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#13 AustrAlien

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Posted 02 December 2010 - 07:16 PM

Michelle

I am sorry: There is one important task that I have neglected to mention. Please attend to it now.

Quoting from DjLizard's data recovery guide
"Once you have cloned the data to a known-good drive, then you should use chkdsk /f .... to repair the higher-level damage. If you find a single error with chkdsk, run chkdsk again. Continue running chkdsk until there are no more errors."
Please, run chkdsk no more than 4 times! If errors persist, please post the logs.

Now do the following:
Use the Windows Error checking utility (Check Disk), with the option to "Automatically fix file system errors".
  • Open "My Computer"
  • Right-click on the drive that you wish to check > Properties > Tools > and in the "Error checking" section, click on "Check now".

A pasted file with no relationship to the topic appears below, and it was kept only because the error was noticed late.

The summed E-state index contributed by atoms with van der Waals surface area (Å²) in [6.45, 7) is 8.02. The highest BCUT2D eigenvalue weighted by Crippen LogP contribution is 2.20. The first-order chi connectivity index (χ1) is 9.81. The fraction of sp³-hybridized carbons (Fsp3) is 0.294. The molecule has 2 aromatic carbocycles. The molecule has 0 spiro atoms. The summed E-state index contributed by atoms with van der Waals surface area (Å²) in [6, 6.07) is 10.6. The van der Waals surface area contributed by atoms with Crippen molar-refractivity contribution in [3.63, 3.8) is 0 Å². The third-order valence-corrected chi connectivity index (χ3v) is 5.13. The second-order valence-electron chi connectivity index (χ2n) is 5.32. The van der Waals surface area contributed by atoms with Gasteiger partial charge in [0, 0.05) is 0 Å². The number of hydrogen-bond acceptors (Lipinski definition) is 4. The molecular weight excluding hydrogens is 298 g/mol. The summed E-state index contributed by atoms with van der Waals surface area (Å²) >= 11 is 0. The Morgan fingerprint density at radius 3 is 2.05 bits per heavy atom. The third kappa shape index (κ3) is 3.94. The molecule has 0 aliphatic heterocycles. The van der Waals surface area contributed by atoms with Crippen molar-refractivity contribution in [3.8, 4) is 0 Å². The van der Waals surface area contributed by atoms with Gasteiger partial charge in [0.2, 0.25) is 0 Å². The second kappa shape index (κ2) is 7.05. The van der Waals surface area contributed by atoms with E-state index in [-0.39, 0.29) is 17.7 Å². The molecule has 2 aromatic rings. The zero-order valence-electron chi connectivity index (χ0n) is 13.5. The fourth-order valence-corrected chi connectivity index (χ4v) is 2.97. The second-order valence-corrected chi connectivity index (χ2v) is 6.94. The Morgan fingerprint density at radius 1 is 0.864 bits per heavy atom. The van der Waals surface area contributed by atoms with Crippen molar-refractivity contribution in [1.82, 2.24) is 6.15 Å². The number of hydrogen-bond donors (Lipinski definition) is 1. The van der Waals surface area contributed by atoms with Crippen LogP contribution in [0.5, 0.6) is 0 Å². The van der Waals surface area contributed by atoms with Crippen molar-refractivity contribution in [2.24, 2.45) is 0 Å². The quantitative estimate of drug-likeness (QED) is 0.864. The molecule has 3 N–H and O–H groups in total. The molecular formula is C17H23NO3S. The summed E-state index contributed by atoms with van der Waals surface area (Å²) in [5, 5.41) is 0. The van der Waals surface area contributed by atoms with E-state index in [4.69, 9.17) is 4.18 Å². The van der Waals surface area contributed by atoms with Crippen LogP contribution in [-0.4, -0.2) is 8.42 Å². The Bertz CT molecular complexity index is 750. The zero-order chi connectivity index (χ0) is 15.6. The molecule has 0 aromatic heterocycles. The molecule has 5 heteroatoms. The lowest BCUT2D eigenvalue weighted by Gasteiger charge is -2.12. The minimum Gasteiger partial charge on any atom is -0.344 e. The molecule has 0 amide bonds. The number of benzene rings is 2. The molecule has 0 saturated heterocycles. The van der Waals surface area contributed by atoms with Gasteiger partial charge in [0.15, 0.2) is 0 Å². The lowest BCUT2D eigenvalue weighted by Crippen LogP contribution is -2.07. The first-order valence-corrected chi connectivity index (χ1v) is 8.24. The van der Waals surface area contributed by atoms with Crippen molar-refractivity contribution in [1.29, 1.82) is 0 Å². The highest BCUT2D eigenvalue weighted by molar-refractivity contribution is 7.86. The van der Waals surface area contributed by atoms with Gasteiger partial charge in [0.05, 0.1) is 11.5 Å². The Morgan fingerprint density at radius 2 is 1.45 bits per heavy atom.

• Place a tick in the upper box ONLY (beside "Automatically fix file system errors") > Start.
  • If the disk you have chosen is the system disk:
    • A message will notify you that a restart is necessary: Click OK, and close all windows.
    • Re-start the computer. The disk will be checked when the system boots.
      This test will take some time to run and at times may appear stalled but just let it run.
    • When the disk check is complete, the system will re-start automatically and load Windows.
    • If any errors were found, or repairs made, re-start the computer a second time.
  • If any errors were found, it may be prudent to repeat Check Disk.
---------------------------------

A log of the disk check is recorded (only if the scheduled re-start is used).
To open Event Viewer and view the log:
  • Go to Start > Run > and type eventvwr and press the <ENTER> key.
  • In the left pane, click on Application.